First Minister Nicola Sturgeon has urged protesters to respect Glasgow and the emergency services as the city prepares to host the COP26 summit.   She was speaking less than 48 hours before the UN climate conference gets under way.  Ms Sturgeon was joined at a media briefing by Police Scotland Chief Constable Iain Livingstone.  She also addressed concerns about an inevitable spike in Covid cases and travel disruption.  Earlier this week, protesters from Extinction Rebellion said they were planning high impact "deliberate disruption" during the summit.    But the first minister urged activists not to cross the line.   She said: "I would ask that people demonstrating show consideration for the city and people who live here.   The people of Glasgow are opening their city up to the world at what is a difficult time for everybody around the world.    I hope those who are travelling into the city, welcome though they are, recognise that."   Ms Sturgeon also said the emergency services were there to keep everyone safe including those involved in the negotiations, those protesting and local residents.    The first minister said Glasgow has hosted major events before but the size, scale and significance of the summit was unprecedented.   She added: "It could quite literally determine the future of the planet."   Major road closures are in place around the Scottish Event Campus (SEC) and the first minister urged the public to avoid unnecessary journeys during the first few days of the conference, which starts on Sunday and finishes on 12 November.   Ms Sturgeon said Scotland and Glasgow had a "proud tradition" of peaceful protest and added: "We want peoples' voices to be heard."   But she also issued an appeal to those planning disruption and urged them to respect the police and other first responders.  The first minister asked people to follow Covid rules amid fears the event would lead to an increase in cases.   Safety measures, such as daily testing and face masks, will be in place at the host venues.   But experts believe the greatest virus risk will come from protests or other activist events, which could attract an estimated 100,000 people.   At present, Scotland and Northern Ireland have the lowest rates of Covid infections in the UK, according to the Office for National Statistics.  The Scotland figure now stands at 1 in 75 compared with 1 in 90 the week before.    Ms Sturgeon said the next fortnight would bring disruption and cause frustration to the people who lived in Glasgow but said it was for a purpose.   She added: "This is probably the most important global gathering of this century so far.   It is not just in Glasgow's interest to have a safe and successful summit, that is in the interest of the entire world."   Chief Constable Iain Livingstone said his force was ready to deliver a "safe and secure COP26" while maintaining a quality police service for the people of Scotland.  Operation Urram (Gaelic for respect) will see up to 10,000 officers deployed on some days of the conference.  On Friday 7,000 officers and staff from across the UK arrived in Scotland to support the massive security operation.    Nicola Blaney, head of events resilience, said: "Across the network, we know certain dates are due to be much busier than others, especially November 1, 2, 5 and 6.   "This weekend is also likely to be very heavily congested, and we need people to help us to avoid gridlock and crucially, leave space for key workers and emergency services to make essential journeys.   "We've been encouraging people to work from home as a way of reducing the risk of Covid - which would also help ease pressure on the transport network during the conference's peak."   The main closure is Glasgow's Clydeside Expressway, which will not reopen until 14 November, but full details of all the affected routes can be found on the Get Ready Glasgow website.    Friday 5 November and Saturday 6 November are also expected to be extremely busy, due to planned climate change-related marches from Kelvingrove Park into the city centre and Glasgow Green.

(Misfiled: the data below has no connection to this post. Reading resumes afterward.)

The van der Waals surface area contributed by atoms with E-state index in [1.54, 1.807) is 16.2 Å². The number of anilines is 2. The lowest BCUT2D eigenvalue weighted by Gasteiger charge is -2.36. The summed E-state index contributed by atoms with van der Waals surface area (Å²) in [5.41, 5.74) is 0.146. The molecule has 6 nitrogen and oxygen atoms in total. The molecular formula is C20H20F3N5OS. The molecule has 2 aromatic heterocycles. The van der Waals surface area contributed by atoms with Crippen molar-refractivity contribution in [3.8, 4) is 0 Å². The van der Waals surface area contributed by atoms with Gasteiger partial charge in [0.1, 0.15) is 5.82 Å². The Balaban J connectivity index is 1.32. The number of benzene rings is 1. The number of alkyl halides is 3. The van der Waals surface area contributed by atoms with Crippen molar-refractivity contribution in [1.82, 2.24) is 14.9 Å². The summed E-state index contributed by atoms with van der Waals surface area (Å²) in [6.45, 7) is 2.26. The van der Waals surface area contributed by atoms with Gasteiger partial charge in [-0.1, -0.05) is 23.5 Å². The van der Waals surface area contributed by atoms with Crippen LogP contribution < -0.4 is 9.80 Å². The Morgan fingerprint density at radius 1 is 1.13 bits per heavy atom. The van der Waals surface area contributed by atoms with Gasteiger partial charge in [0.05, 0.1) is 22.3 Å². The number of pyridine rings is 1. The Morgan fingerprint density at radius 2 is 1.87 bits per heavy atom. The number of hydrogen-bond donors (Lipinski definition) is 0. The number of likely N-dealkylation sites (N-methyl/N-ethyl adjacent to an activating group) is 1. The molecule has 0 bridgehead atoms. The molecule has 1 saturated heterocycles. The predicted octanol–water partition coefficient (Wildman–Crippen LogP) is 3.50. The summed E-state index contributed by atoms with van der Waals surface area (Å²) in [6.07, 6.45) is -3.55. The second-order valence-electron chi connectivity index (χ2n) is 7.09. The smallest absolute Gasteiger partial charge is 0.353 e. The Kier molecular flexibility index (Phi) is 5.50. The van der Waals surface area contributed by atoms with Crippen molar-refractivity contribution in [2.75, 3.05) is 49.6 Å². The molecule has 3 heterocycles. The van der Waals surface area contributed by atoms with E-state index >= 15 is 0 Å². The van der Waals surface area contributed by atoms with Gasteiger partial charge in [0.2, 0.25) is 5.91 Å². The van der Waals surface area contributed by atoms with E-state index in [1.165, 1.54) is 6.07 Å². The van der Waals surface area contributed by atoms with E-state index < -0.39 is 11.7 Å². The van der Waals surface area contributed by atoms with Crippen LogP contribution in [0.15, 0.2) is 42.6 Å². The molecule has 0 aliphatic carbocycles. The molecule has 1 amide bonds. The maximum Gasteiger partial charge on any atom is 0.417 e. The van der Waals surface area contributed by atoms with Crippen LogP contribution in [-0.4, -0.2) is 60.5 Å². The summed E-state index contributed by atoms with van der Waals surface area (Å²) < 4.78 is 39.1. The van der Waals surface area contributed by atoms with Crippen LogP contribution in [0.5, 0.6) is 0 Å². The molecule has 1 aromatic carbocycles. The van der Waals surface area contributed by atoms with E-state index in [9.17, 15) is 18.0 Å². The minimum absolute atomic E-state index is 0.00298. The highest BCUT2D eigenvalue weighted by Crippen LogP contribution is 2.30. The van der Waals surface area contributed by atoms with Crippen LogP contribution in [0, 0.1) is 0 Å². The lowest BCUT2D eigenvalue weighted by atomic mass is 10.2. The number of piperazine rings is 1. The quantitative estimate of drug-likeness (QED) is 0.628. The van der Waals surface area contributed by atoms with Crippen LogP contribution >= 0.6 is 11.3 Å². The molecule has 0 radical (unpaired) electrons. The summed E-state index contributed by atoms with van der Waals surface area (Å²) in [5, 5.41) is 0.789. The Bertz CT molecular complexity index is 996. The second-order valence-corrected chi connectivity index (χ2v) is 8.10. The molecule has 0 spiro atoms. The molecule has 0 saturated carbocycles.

COP26 Volunteers Proud to Help Showcase Glasgow and its People